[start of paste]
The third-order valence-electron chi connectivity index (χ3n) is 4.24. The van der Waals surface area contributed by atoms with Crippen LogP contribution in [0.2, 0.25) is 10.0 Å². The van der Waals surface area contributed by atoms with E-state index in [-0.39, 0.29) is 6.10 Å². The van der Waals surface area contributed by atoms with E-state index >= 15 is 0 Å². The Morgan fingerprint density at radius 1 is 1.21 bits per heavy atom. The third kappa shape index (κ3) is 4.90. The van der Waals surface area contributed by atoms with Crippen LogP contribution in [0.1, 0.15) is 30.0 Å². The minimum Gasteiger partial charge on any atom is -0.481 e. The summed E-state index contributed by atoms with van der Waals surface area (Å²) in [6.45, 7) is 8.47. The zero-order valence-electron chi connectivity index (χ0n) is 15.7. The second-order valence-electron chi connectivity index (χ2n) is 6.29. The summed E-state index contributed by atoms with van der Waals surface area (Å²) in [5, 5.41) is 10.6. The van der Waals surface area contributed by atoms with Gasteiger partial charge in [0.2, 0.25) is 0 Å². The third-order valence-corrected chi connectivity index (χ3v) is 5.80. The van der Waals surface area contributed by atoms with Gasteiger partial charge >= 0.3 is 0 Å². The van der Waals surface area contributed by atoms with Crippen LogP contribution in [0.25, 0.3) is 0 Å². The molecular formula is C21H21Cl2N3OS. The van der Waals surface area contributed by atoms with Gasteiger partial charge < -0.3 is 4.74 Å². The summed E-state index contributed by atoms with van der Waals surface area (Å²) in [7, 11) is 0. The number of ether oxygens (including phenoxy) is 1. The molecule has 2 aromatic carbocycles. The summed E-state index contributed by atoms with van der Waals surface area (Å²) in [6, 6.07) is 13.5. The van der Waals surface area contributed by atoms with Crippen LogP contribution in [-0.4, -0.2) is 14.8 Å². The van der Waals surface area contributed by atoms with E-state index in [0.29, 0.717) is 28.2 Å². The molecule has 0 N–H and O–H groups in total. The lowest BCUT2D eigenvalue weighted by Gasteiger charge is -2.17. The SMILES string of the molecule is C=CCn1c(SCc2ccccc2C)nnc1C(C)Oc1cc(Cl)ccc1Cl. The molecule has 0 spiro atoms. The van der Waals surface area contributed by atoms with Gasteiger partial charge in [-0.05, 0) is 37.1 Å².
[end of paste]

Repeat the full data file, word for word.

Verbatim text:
The third-order valence-electron chi connectivity index (χ3n) is 4.24. The van der Waals surface area contributed by atoms with Crippen LogP contribution in [0.2, 0.25) is 10.0 Å². The van der Waals surface area contributed by atoms with E-state index in [-0.39, 0.29) is 6.10 Å². The van der Waals surface area contributed by atoms with E-state index >= 15 is 0 Å². The Morgan fingerprint density at radius 1 is 1.21 bits per heavy atom. The third kappa shape index (κ3) is 4.90. The van der Waals surface area contributed by atoms with Crippen LogP contribution in [0.1, 0.15) is 30.0 Å². The minimum Gasteiger partial charge on any atom is -0.481 e. The summed E-state index contributed by atoms with van der Waals surface area (Å²) in [6.45, 7) is 8.47. The zero-order valence-electron chi connectivity index (χ0n) is 15.7. The second-order valence-electron chi connectivity index (χ2n) is 6.29. The summed E-state index contributed by atoms with van der Waals surface area (Å²) in [5, 5.41) is 10.6. The van der Waals surface area contributed by atoms with Gasteiger partial charge in [0.2, 0.25) is 0 Å². The third-order valence-corrected chi connectivity index (χ3v) is 5.80. The van der Waals surface area contributed by atoms with Gasteiger partial charge >= 0.3 is 0 Å². The van der Waals surface area contributed by atoms with Crippen LogP contribution in [0.25, 0.3) is 0 Å². The molecular formula is C21H21Cl2N3OS. The van der Waals surface area contributed by atoms with Gasteiger partial charge < -0.3 is 4.74 Å². The summed E-state index contributed by atoms with van der Waals surface area (Å²) in [7, 11) is 0. The number of ether oxygens (including phenoxy) is 1. The molecule has 2 aromatic carbocycles. The summed E-state index contributed by atoms with van der Waals surface area (Å²) in [6, 6.07) is 13.5. The van der Waals surface area contributed by atoms with Crippen LogP contribution in [-0.4, -0.2) is 14.8 Å². The van der Waals surface area contributed by atoms with E-state index in [0.29, 0.717) is 28.2 Å². The molecule has 0 N–H and O–H groups in total. The lowest BCUT2D eigenvalue weighted by Gasteiger charge is -2.17. The SMILES string of the molecule is C=CCn1c(SCc2ccccc2C)nnc1C(C)Oc1cc(Cl)ccc1Cl. The molecule has 0 spiro atoms. The van der Waals surface area contributed by atoms with Gasteiger partial charge in [-0.05, 0) is 37.1 Å².